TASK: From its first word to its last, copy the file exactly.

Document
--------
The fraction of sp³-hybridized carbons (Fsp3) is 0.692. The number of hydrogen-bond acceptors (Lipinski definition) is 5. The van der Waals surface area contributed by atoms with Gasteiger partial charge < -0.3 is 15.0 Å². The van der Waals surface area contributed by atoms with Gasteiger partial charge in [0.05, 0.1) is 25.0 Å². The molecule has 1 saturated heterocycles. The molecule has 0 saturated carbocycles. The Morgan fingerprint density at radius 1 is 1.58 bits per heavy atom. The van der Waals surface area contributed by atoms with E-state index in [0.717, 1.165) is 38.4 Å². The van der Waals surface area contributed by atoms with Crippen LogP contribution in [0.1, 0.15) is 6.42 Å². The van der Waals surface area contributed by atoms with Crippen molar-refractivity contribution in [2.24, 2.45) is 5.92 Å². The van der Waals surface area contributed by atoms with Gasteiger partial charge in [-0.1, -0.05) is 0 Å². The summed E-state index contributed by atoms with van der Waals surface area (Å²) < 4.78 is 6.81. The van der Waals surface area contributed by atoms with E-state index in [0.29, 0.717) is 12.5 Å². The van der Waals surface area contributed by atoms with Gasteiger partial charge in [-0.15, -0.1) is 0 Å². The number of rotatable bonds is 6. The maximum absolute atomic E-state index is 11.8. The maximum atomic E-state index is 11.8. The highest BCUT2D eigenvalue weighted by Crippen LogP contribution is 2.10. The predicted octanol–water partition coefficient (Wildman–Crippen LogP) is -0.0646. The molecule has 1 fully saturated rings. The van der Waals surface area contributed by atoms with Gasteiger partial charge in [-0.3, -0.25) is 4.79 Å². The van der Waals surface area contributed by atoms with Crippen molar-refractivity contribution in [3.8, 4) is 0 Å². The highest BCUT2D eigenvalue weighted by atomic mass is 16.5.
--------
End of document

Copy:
The fraction of sp³-hybridized carbons (Fsp3) is 0.692. The number of hydrogen-bond acceptors (Lipinski definition) is 5. The van der Waals surface area contributed by atoms with Gasteiger partial charge < -0.3 is 15.0 Å². The van der Waals surface area contributed by atoms with Gasteiger partial charge in [0.05, 0.1) is 25.0 Å². The molecule has 1 saturated heterocycles. The molecule has 0 saturated carbocycles. The Morgan fingerprint density at radius 1 is 1.58 bits per heavy atom. The van der Waals surface area contributed by atoms with E-state index in [0.717, 1.165) is 38.4 Å². The van der Waals surface area contributed by atoms with Crippen LogP contribution in [0.1, 0.15) is 6.42 Å². The van der Waals surface area contributed by atoms with Crippen molar-refractivity contribution in [2.24, 2.45) is 5.92 Å². The van der Waals surface area contributed by atoms with Gasteiger partial charge in [-0.1, -0.05) is 0 Å². The summed E-state index contributed by atoms with van der Waals surface area (Å²) < 4.78 is 6.81. The van der Waals surface area contributed by atoms with E-state index in [0.29, 0.717) is 12.5 Å². The van der Waals surface area contributed by atoms with Gasteiger partial charge in [-0.15, -0.1) is 0 Å². The number of rotatable bonds is 6. The maximum absolute atomic E-state index is 11.8. The maximum atomic E-state index is 11.8. The highest BCUT2D eigenvalue weighted by Crippen LogP contribution is 2.10. The predicted octanol–water partition coefficient (Wildman–Crippen LogP) is -0.0646. The molecule has 1 fully saturated rings. The van der Waals surface area contributed by atoms with Gasteiger partial charge in [-0.3, -0.25) is 4.79 Å². The van der Waals surface area contributed by atoms with Crippen molar-refractivity contribution in [3.8, 4) is 0 Å². The highest BCUT2D eigenvalue weighted by atomic mass is 16.5.